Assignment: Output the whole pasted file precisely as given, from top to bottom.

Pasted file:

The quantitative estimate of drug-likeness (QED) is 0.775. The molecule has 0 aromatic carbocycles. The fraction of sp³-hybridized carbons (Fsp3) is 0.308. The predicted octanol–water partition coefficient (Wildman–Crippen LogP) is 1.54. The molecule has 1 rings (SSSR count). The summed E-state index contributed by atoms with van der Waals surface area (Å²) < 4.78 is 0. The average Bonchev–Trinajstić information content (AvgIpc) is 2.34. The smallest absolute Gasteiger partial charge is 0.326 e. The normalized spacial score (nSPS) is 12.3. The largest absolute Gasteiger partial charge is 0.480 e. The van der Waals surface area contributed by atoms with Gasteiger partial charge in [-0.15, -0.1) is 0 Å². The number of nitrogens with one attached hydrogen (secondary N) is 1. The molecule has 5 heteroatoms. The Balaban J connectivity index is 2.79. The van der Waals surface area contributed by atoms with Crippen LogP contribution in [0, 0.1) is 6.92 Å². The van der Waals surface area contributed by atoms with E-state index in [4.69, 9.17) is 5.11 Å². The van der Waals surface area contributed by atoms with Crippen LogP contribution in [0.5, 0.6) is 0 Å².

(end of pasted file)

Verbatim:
The quantitative estimate of drug-likeness (QED) is 0.775. The molecule has 0 aromatic carbocycles. The fraction of sp³-hybridized carbons (Fsp3) is 0.308. The predicted octanol–water partition coefficient (Wildman–Crippen LogP) is 1.54. The molecule has 1 rings (SSSR count). The summed E-state index contributed by atoms with van der Waals surface area (Å²) < 4.78 is 0. The average Bonchev–Trinajstić information content (AvgIpc) is 2.34. The smallest absolute Gasteiger partial charge is 0.326 e. The normalized spacial score (nSPS) is 12.3. The largest absolute Gasteiger partial charge is 0.480 e. The van der Waals surface area contributed by atoms with Gasteiger partial charge in [-0.15, -0.1) is 0 Å². The number of nitrogens with one attached hydrogen (secondary N) is 1. The molecule has 5 heteroatoms. The Balaban J connectivity index is 2.79. The van der Waals surface area contributed by atoms with Crippen LogP contribution in [0, 0.1) is 6.92 Å². The van der Waals surface area contributed by atoms with E-state index in [4.69, 9.17) is 5.11 Å². The van der Waals surface area contributed by atoms with Crippen LogP contribution in [0.5, 0.6) is 0 Å².